There have been no studies done investigating a correlation between cloud status and burnout. Compared to the general population, physician burnout is common in every stage of training and across specialties.7-10 We hypothesized that there would be a positive correlation between burnout and self-identification as a black cloud. In addition to workload, tendency to procrastinate, and burnout, we hypothesized that two additional factors may have explanatory power. First, personality, as measured in the NEO-FFI3, may have an impact on cloud status.

Cloud status may be related to catastrophization, which has been shown to correlate with personality traits in studies looking at pain.11 Second, we conceptualized cloud status as something out of the control of the resident, and thus hypothesized that if the resident had an external locus of control, as measured by the Rotter I-E scale, they would be more likely to be a black cloud. (Locus of control refers to the degree to which people feel that they have control over their lives – internal locus of control relating to a sense of control and an external locus of control relating to fatalism and a lack of control.) A previous study in nurses has correlated locus of control with tendency toward burnout and perceived work stress.12


The population studied was the Lancaster General Health Family and Community Residency Program. It is a three-year family medicine residency consisting of 13 residents per year based in Lancaster, PA, USA. Each night at Lancaster General Hospital, two or three residents on-call are responsible for all inpatient emergencies for two internal medicine services totaling about 150 patients, plus direct care for approximately 15-30 adult patients, and all pediatric admissions to the pediatric hospitalist service. Because there is no pediatric intensive care unit at this hospital, critically ill children are transferred to nearby children’s hospitals. Obstetrical care is provided at a separate facility and the residents are involved in approximately 800 deliveries per year. There are always either one or two residents on-call at the obstetrical hospital. The residents follow patients on the obstetrical service regardless of risk, and are also responsible for all obstetrical triage visits for several family medicine and obstetrical practices during that time.

This study was reviewed and approved by the Institutional Review Board of Lancaster General Health (Protocol number: 2013-42-LGH).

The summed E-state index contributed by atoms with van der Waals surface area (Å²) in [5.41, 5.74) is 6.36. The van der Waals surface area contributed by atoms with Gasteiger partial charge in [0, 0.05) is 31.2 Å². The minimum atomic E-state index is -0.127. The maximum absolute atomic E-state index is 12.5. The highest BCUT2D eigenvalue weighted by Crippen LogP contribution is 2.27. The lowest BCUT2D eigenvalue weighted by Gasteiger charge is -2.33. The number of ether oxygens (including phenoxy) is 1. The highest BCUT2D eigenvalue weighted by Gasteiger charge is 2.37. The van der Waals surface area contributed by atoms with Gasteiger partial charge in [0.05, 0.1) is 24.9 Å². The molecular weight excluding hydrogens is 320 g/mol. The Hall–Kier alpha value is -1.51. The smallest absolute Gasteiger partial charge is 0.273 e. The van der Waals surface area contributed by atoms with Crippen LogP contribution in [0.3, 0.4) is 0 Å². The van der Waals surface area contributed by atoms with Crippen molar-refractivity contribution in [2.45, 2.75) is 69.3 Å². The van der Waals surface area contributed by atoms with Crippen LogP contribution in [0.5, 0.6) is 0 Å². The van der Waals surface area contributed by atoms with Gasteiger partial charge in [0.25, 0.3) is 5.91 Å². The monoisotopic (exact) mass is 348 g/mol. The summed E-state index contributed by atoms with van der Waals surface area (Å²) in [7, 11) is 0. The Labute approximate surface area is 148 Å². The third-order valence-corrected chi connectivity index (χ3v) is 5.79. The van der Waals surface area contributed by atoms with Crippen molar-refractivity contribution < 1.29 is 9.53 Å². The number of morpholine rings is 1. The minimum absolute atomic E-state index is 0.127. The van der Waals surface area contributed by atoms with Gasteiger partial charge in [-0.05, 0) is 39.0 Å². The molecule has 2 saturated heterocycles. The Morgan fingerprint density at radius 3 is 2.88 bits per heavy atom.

Study Design

This research was observational and no interventions were intended or executed beyond the assessment itself. In June 2013 the authors presented the proposed research study to all eligible 49 family medicine residents at Lancaster General Hospital Family and Community Medicine Residency in four different class years: new interns beginning residency, and residents at the completion of their 1st, 2nd, and final years of family medicine training. The authors were residents in the program at the time, and were excluded from participation. There were no other exclusion criteria. One class only had 12 residents. Residents who consented to the research protocol completed the initial set of questionnaires on paper, consisting of the Neuroticism-Extraversion-Openness Five Factor Inventory version 3 (NEO-FFI-3); Rotter I-E scale (RIE); the Maslach Burnout Inventory (MBI); and a novel instrument, the Buckwalter – Lake Assessment of Cloudiness (BLAC), which is a questionnaire exploring perceived relative workloads and self-identification as a “black cloud” or “white cloud.”

The BLAC consisted of 10 five-point Likert scaled questions with possible total scores ranging from 10-50, with a score of 50 indicating the “blackest” of clouds. The full text of this survey is available online in Supplement 1. We constructed the BLAC to account for the various responsibilities faced while on-call, as well as how the respondent felt he or she was perceived by other residents. Our intent was to create a self-contained tool, accounting for previously noted factors,5,6 while not relying on group consensus.6 NEO-FFI-3 scores were scored according to gender, consistent with standard procedure with this assessment. Residents were contacted in person, via email, and through internal mailings to complete the MBI and BLAC assessments six months later. This was performed to assess whether cloudiness, as measured by the BLAC, is a static or a dynamic construct, and if there was a correlation with burnout at the time.